Athenapallas's Blog

April 7, 2011

THE LEGACY OF OLYMPIA AND HOW TO SURVIVE THE OLYMPIC DREAM

 

'Ancient Olympia

The start of the first official OLYMPIC GAMES was declared in 776 BC by King Ephitus at a time when there were many Hellenic states.    The games were held   what is now the prefecture of Elia in Greece 24ks from the modern  town of Pyrgos at the site of Ancient Olympia.

The Games were  to honour of Zeus the King of the Olympian Gods, father of Athena, whose gigantic temple at Olympia was one of the wonders of the ancient world. Little remains of the temple but it might have looked something like this:

The Ancient Games took place around the first full moon in August and consisted of merely a foot race of about 500 metres. Gradually longer races were introduced as well as the pentathlon (a contest of running, leaping, wrestling, discus and spear-throwing), with chariot races as well as the pancration, a vicious combination of boxing and wrestling.

The early competitors were naked and were required to undergo a training of ten months, to make sacrifices to the Gods and to vow that they would compete fairly. There were official trainers as well as the judges who awarded the prizes─wreaths cut with a golden knife from the sacred olive tree in honour of Heracles, the mighty but disgraced son of Zeus who defeated monsters and man-eating animals in his famous 12 labours.

Marvellous stories were told of the feats of the victors at these ancient games. In a single leap they would cover a distance of nearly 17 metres, and one year the winner of the nine mile race kept running past the finishing line before he stopped at Argos, fifty miles away, the same evening.                    

The Games were held every four years and vast crowds camped

on the slopes of Mount Cronos or in the dry river beds.

Dense throngs stood around the racecourse and

must have suffered in the heat as water was scarce and often polluted.

A holy truce was declared for a whole month during which

all warfare was forbidden and the land of Ellas was considered sacred.

These ancient games were exclusive to male athletes and spectators

and the story goes that if any women were caught within the precincts

they would be thrown from a nearby rock!

There is one story however, of a Spartan woman being detected in male attire

but as her son was the victor of the Games she was forgiven.

Writers, poets and historians also read their works to large audiences,

and the citizens of the various city states of the ancient world got together in a way that happened nowhere else.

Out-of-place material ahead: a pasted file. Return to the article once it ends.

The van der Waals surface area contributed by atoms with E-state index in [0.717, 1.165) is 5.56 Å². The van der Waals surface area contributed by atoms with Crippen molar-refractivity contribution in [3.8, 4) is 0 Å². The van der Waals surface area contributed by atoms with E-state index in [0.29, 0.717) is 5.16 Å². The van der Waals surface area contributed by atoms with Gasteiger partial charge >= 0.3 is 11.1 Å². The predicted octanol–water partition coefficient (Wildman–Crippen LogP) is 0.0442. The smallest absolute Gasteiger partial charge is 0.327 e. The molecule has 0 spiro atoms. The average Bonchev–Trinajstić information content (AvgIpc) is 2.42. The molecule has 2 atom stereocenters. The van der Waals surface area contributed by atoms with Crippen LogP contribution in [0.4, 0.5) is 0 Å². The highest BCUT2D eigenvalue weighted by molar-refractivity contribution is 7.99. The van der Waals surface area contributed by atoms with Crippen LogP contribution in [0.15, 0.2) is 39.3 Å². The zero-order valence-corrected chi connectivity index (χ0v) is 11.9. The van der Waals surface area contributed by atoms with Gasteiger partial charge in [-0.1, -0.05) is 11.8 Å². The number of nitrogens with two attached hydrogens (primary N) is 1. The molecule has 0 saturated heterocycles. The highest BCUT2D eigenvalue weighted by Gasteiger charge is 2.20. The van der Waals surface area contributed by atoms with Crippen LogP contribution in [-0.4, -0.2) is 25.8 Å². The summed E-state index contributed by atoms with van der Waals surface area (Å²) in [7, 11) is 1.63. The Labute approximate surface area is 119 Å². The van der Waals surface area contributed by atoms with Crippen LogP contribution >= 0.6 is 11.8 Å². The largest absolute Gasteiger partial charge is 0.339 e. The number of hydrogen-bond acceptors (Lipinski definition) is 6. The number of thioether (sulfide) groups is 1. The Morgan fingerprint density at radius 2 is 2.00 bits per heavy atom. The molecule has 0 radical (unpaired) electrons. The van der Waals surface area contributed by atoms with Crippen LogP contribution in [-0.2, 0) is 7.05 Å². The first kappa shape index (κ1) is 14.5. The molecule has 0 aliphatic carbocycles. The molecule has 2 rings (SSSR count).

The Modern Olympic Games were instituted in 1896 and except during the first and second world wars were held every four years in various cities around the world including Sydney in 2000 and Athens in 2004 where thousands of athletes compete in hundreds of events and sporting activities.

                                                                                                                                

The Olympic Flame is lit at the ancient site in Greece and

carried by runners to the city where the games are held.

In modern times the good will and good fortune

generated by the games rivals the work of the United Nations

in trying to bring the nations of the world together.

So into this rich history comes the story of one of our own Olympians,

Nadine Neumann, a young woman who would not even have  even

a spectator let alone competitor in the ancient games.

Wobbles an Olympic Story written by Nadine is her story,

the story of a young girl who became one of the fastest and

most versatile swimmers of her generation in the world,

who was part of the world of elite sport in Australia in the 1990’s,

and who by the time she was 20 had experienced more physical and

mental suffering than most of us ever have.

This book was written during her painful journey of finding a new life

after the cruel, triumphant, gloriously crazy Olympic dream.

Frighteningly real, insightful and compassionate,

 Nadine reveals what it was like inside the Olympic swimming family in Australia.

Nadine’s story will make you angry and sad and affect you so deeply you will start to question things about your own life, your obsessions and the culture that carries them.

 A beautifully constructed book, showing all the skills Nadine learnt in her University English teaching degree.

 Cleverly she starts the story at the end of her Olympic dream, about to dive into the water at the 2000 Olympics Sydney Trials and then takes you back to where it all began for her at her local swimming pool in Ryde.

She tells her story through her own child’s voice and as the story progresses we see her change, but once she has decided that she will go to the Olympics there is no way she can be diverted, and her family become her ally in this dream. She is Herculean in the pursuit of her dream.

Nothing will stop her: not the punishing training regimes and internal politics of the day,

the undiagnosed Chronic Fatigue Syndrome triggered by glandular fever,

the broken neck and major depression,

the social isolation and fractured relationships

and the family hardships related to supporting her and her quest.

There is some wonderful writing in this book which make you realise what a multi-talented woman she has become. She uses short sentences, sometimes even single words like Euphoria, to great effect, showing the ability of a novelist to build tension, suspense and the desire to keep reading.

Even though sometimes you want to shake her and say, please stop, no more, she carries you on her journey, willing you to be on her side and to understand what it was like for her, and she succeeds.

There are many extracts which I have noted but this is one of my favourites.

To me the sound of water is the sound of heaven the tinkle of bubbles as the surface breaks and swirls around your ears, the rhythmic bass-drum of your breath, the roaring cymbals of your feet agitating the waves of your body curves, the melodious movement of an element that supports you, surrounds you, becomes part of you completely. And the symphony plays through a silence that makes you feel the song is yours alone….’

If you have ever marvelled at the Olympic swimming,

or swum yourself and felt the water element embracing you,

had an extraordinary dream in your ordinary life, overcome suffering with not too much grace,